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How good is Dartmouth for Finance job placement?

tchit87tchit87 74 replies15 postsRegistered User Junior Member
I am researching colleges for next year, and at first glance, Dartmouth would not be a place I want to go. (60% of students in Greek Life, daily partying, kinda dull campus). However, it is known for placing a ton of kids into finance and consulting jobs, which is where I hope to go. How pre-professional is it? Does it have many resources for actually helping kids get into a job or is it just a result of who they accept? Will it give me an upper hand over any other school of equal level (Cornell, Brown, UChicago, Northwestern, many others)? And also, I want to take classes that will prepare me for these careers. For that reason, should I consider Dartmouth in spite of the negative aspects of it? I mean.... the people who go to Dartmouth aren't all people who party, join frats, or do outdoor activities, right? Also, does anyone agree with me that Dartmouth's campus is not impressive?
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Replies to: How good is Dartmouth for Finance job placement?

  • gardenstategalgardenstategal 5484 replies10 postsRegistered User Senior Member
    If it seems like a place you wouldn't want to go, don't. There are so many other options that can put you on your desired path. These are 4 years of your life that will be unlike any others. Get it right!
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  • AboutTheSameAboutTheSame 3086 replies44 postsRegistered User Senior Member
    Just a father, but I totally disagree with you that the campus is not impressive. Actually, I take that back. It's not impressive, whatever that means to you: it's beautiful and welcoming and charming.
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  • lookingforwardlookingforward 33093 replies358 postsRegistered User Senior Member
    edited July 27
    It's like a lot of things in life. If you do the work, get the grades and the right experiences, grow in thinking and it shows, you can land in finance. Recruiting is solid at all tippy tops. If you're doing the right research into targets, you'll find this.

    Find where YOU can fit and thrive. Find the colleges that will want your record, what you offer that they want. First and foremost, they're going to be interested in your four years there, not college as a vehicle to some career.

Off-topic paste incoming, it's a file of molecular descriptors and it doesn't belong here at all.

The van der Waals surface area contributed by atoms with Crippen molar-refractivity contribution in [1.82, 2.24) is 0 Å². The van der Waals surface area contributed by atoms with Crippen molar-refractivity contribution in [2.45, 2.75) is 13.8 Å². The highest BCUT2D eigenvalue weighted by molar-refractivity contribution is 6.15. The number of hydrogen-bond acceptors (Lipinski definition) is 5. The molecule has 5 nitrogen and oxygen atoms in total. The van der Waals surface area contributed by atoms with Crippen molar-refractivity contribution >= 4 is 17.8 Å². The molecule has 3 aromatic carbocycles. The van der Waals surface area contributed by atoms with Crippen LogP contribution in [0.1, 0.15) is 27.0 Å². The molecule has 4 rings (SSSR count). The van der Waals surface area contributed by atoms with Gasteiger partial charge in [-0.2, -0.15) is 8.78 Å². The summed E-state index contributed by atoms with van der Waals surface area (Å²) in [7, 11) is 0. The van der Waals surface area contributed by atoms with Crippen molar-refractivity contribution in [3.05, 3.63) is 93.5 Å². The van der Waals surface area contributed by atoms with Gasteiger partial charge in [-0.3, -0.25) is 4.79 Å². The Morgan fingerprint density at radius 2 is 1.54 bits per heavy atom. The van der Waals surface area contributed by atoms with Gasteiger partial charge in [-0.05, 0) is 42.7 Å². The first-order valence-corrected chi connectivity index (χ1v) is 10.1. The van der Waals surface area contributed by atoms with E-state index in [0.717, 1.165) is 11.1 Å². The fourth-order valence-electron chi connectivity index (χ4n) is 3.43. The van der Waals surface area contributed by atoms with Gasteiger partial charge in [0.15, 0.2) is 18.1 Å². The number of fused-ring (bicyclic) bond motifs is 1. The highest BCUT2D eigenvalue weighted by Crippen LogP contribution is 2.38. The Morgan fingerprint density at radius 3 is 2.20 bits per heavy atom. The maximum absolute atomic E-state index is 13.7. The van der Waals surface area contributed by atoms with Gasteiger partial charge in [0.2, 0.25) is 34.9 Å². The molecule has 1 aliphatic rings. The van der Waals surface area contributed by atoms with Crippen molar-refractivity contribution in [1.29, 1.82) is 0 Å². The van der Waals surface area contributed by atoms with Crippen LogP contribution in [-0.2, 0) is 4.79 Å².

edited July 27
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  • sgopal2sgopal2 3391 replies49 postsRegistered User Senior Member
    Dartmouth is one of the most beautiful campuses that I've ever seen. And I've seen a lot. What makes you think that its not impressive?
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  • momofsenior1momofsenior1 6604 replies39 postsRegistered User Senior Member
    There are plenty of great schools that will set you up for a career in finance. If you aren't feeling Dartmouth, don't apply. There are more than enough schools where you can find a good fit.

    (FWIW, I'm not a Dartmouth fan either).
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  • ConsolationConsolation 22862 replies184 postsRegistered User Senior Member
    edited August 12
    Others have offered valuable insights, but regarding partying and frats...
    #1 I *strongly* doubt that there is more partying at D than there is at most places;, and
    #2 The frat scene at D is not like that at SEC schools, Big 10, and so forth. It is much more diverse, and people join frats at D who would NEVER consider doing so elsewhere. And who, frankly, would probably never get into frats elsewhere.

    Dartmouth has a liberal arts focus, as well as a significant presence in the financial world. If you want to go to a school where the focus is more vocational, I suggest you avoid the Ivies, except perhaps for Wharton. Certainly, schools such as Columbia and the U of C, with the core, will not suit you.
    edited August 12
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  • PublisherPublisher 7586 replies79 postsRegistered User Senior Member
    edited August 12
    Dartmouth is a heavy party school. Anyone claiming otherwise is misinformed or trying to mislead you.

    Dartmouth College offers no advantages in job placement over the schools that you mentioned (Chicago, Northwestern, Brown & Cornell).

    Dartmouth College is a great school with outstanding job placement, but it is a party school.

    P.S. I love Dartmouth's campus, but for those who have attended prep boarding schools, it is a bit of "been there, done that".

    As an aside: I have never met a Dartmouth student or alum whom I didn't like. Really nice, down to earth people.

    Also, it is important to understand your tolerance for a competitive atmosphere. In my opinion, Dartmouth College has the best academic schedule of the 5 schools named in your original post. Three classes per trimester (quarter) is perfect. Chicago, Northwestern & Cornell are more intense academically while Brown is similiar to, or more relaxed, than Dartmouth.
    edited August 12
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